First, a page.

Recently, someone asked me what vector art was. I was shocked–doesn’t everyone know what a vector graphic is?
And then I realized that I didn’t have a clue how to explain it, even though I handle vector images every time I tackle a new design project. So I looked it up and here’s what I found:
- Not made up of pixels, like JPEG/BMP (raster images)–instead, vector art is created through the use of paths (each ‘path’ has a beginning and end point) EXAMPLE OF DIFFERENCE BETWEEN RASTER AND VECTOR:
- Paths can make up simple or complex images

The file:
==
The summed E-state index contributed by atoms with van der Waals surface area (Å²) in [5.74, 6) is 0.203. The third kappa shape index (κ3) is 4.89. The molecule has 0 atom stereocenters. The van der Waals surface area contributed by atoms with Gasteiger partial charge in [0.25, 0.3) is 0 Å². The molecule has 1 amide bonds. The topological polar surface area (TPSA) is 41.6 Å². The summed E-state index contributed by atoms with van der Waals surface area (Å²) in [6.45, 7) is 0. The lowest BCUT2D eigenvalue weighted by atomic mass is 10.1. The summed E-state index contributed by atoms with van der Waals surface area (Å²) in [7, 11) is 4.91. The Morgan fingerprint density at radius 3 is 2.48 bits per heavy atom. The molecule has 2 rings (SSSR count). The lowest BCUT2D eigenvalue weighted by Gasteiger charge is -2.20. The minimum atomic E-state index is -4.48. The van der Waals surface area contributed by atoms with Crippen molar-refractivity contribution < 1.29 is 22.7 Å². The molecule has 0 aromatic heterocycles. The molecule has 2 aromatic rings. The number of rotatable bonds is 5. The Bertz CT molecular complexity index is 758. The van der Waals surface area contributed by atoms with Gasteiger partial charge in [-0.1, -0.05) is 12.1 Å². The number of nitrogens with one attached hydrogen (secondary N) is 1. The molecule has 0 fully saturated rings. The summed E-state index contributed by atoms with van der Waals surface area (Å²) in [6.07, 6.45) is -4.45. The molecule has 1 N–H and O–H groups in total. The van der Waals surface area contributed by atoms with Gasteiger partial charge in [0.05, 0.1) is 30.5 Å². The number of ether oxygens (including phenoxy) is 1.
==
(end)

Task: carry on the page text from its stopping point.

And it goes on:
- Use vector art for drawings that may need to be re-sized according to which platform the image is being viewed on (ex. needs to be smaller to view on a smart phone than on a tablet)
- Ideal for images that are eventually going to be printed. The best example of why this is true is that the image will look the same if it was created for a business card and then eventually enlarged to print on a billboard.
- You can create vector art with a number of vector graphics editors; my favorite of which is Adobe Illustrator (for a number of reasons)